Lost for words? Considering language attrition

Discussions at workshop

Bilingualism Matters is delighted to be involved in ESRC-funded First Language Attrition Seminar Series, which is led by Monika Schmid, University of Essex. As part of the series, we hosted a two-day workshop on “The Selectivity of Native Language Attrition” last week, which delivered interesting new findings in bilingualism research.

The term ‘attrition’ is somewhat controversial, as it refers to the decline in proficiency in one language for bilinguals – their native language. This is a common occurrence for bilinguals who start using their second language more frequently, for instance if they move to another country.

Attrition is often seen as a negative consequence of bilingualism but it is a completely natural phenomenon when frequently using more than one language. Academics from around the world came together last week to discuss research findings from various studies agreeing on how attrition affects not only bilinguals living abroad, but also those intensively studying a new language. Putting aside the negative connotation that might be connected with the word, the message was very clear from the workshop that this is a normal process and nothing to worry about.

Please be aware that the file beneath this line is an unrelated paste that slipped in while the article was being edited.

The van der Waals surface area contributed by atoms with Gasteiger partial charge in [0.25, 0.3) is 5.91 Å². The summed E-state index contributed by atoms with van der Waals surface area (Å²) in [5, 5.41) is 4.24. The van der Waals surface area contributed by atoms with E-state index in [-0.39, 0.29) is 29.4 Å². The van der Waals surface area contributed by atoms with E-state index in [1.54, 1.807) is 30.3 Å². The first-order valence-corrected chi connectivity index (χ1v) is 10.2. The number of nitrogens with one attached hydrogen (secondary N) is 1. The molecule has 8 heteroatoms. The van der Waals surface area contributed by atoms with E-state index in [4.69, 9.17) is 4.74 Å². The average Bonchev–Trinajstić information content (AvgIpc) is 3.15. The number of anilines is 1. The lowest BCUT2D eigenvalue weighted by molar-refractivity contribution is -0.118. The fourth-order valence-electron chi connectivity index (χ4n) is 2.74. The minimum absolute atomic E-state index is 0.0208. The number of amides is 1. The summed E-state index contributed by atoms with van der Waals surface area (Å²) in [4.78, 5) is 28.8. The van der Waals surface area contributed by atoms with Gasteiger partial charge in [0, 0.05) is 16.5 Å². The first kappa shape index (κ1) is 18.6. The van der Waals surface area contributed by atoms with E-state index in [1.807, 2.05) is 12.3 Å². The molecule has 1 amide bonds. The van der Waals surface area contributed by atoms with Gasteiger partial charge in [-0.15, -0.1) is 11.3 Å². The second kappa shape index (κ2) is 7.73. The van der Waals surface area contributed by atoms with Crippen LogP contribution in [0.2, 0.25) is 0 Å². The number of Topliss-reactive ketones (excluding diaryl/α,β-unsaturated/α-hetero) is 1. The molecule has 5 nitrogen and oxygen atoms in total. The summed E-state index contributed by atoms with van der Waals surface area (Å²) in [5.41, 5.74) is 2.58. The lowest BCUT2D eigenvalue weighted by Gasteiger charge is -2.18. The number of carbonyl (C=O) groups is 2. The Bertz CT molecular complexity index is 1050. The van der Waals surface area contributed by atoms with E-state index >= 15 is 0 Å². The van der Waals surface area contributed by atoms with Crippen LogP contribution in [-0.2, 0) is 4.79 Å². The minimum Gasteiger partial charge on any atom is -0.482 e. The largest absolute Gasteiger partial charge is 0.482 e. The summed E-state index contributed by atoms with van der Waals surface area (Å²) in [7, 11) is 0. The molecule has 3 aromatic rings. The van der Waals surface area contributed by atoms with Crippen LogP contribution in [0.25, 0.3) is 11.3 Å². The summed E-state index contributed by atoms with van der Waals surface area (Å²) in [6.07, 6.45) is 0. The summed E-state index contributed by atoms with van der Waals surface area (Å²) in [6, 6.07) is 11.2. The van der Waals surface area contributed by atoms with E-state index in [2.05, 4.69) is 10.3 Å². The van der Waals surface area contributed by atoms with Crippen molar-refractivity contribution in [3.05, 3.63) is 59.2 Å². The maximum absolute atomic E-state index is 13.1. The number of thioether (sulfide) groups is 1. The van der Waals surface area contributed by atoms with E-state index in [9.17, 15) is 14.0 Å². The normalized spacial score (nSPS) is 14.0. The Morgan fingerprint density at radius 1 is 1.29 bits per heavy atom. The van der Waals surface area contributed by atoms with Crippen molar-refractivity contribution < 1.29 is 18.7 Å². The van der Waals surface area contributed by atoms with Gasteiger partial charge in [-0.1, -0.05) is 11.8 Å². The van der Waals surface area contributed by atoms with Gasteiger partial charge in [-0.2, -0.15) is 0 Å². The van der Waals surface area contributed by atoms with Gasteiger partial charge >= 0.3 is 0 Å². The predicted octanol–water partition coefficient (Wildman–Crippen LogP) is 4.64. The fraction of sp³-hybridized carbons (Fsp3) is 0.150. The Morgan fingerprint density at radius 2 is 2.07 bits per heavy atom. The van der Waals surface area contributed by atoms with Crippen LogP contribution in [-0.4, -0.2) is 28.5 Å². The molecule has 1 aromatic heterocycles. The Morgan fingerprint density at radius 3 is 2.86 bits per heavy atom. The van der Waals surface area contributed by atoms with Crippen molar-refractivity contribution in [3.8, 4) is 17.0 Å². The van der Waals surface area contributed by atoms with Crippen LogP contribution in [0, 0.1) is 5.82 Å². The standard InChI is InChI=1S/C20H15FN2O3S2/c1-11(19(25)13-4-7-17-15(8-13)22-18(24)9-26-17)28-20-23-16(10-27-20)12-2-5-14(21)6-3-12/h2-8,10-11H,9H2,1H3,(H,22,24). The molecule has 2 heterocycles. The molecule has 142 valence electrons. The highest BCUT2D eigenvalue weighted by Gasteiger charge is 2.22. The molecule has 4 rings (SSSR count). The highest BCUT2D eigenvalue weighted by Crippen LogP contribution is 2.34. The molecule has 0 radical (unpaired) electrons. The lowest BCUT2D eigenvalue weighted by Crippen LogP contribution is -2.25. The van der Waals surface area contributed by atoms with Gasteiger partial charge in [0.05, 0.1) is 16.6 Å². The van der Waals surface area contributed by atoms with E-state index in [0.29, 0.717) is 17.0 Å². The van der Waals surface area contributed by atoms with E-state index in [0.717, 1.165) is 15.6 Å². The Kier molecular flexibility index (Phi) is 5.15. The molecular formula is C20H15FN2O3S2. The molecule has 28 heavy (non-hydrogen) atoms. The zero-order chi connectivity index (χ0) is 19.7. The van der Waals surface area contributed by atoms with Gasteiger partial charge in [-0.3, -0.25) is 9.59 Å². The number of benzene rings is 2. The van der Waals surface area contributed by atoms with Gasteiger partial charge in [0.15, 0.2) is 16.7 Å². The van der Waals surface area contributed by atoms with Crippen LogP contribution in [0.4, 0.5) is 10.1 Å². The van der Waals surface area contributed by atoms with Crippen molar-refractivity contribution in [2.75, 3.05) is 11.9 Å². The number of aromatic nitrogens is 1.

If you are interested in learning more about this subject, check out the Language Attrition website. You may also want to consider attending the upcoming Practitioner Day in London on 10th November, which aims to provide useful information for practitioners, teachers, parents, caregivers and policy makers for the importance of the native or home language in professional and personal settings. Find more details here.

(Thanks to Robert Spelorzi, Eva-Maria Schnelten and Andrea Padovan for contributing to this post)